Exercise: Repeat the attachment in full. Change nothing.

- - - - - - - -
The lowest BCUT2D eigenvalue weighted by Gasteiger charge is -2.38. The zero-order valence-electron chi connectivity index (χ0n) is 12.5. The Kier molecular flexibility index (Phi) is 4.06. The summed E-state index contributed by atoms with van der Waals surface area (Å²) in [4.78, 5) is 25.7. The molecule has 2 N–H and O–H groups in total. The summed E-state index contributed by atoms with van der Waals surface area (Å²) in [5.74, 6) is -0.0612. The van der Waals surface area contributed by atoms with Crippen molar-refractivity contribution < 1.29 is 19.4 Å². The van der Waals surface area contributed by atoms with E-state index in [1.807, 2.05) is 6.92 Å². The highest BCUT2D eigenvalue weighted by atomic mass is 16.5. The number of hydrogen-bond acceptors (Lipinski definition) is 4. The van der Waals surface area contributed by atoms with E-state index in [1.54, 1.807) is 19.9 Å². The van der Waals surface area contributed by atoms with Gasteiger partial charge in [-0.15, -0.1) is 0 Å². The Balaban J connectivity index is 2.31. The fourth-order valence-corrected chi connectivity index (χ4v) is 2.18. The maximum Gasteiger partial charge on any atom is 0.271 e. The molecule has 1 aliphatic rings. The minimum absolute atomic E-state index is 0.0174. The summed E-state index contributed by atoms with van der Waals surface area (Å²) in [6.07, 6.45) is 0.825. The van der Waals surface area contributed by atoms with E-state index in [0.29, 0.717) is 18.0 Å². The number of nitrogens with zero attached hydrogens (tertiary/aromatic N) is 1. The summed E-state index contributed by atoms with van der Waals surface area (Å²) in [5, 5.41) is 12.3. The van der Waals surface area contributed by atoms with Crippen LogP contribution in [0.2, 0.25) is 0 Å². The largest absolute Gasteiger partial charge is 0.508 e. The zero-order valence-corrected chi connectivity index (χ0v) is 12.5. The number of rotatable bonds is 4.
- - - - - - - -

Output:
The lowest BCUT2D eigenvalue weighted by Gasteiger charge is -2.38. The zero-order valence-electron chi connectivity index (χ0n) is 12.5. The Kier molecular flexibility index (Phi) is 4.06. The summed E-state index contributed by atoms with van der Waals surface area (Å²) in [4.78, 5) is 25.7. The molecule has 2 N–H and O–H groups in total. The summed E-state index contributed by atoms with van der Waals surface area (Å²) in [5.74, 6) is -0.0612. The van der Waals surface area contributed by atoms with Crippen molar-refractivity contribution < 1.29 is 19.4 Å². The van der Waals surface area contributed by atoms with E-state index in [1.807, 2.05) is 6.92 Å². The highest BCUT2D eigenvalue weighted by atomic mass is 16.5. The number of hydrogen-bond acceptors (Lipinski definition) is 4. The van der Waals surface area contributed by atoms with E-state index in [1.54, 1.807) is 19.9 Å². The van der Waals surface area contributed by atoms with Gasteiger partial charge in [-0.15, -0.1) is 0 Å². The Balaban J connectivity index is 2.31. The fourth-order valence-corrected chi connectivity index (χ4v) is 2.18. The maximum Gasteiger partial charge on any atom is 0.271 e. The molecule has 1 aliphatic rings. The minimum absolute atomic E-state index is 0.0174. The summed E-state index contributed by atoms with van der Waals surface area (Å²) in [6.07, 6.45) is 0.825. The van der Waals surface area contributed by atoms with E-state index in [0.29, 0.717) is 18.0 Å². The number of nitrogens with zero attached hydrogens (tertiary/aromatic N) is 1. The summed E-state index contributed by atoms with van der Waals surface area (Å²) in [5, 5.41) is 12.3. The van der Waals surface area contributed by atoms with Crippen LogP contribution in [0.2, 0.25) is 0 Å². The largest absolute Gasteiger partial charge is 0.508 e. The zero-order valence-corrected chi connectivity index (χ0v) is 12.5. The number of rotatable bonds is 4.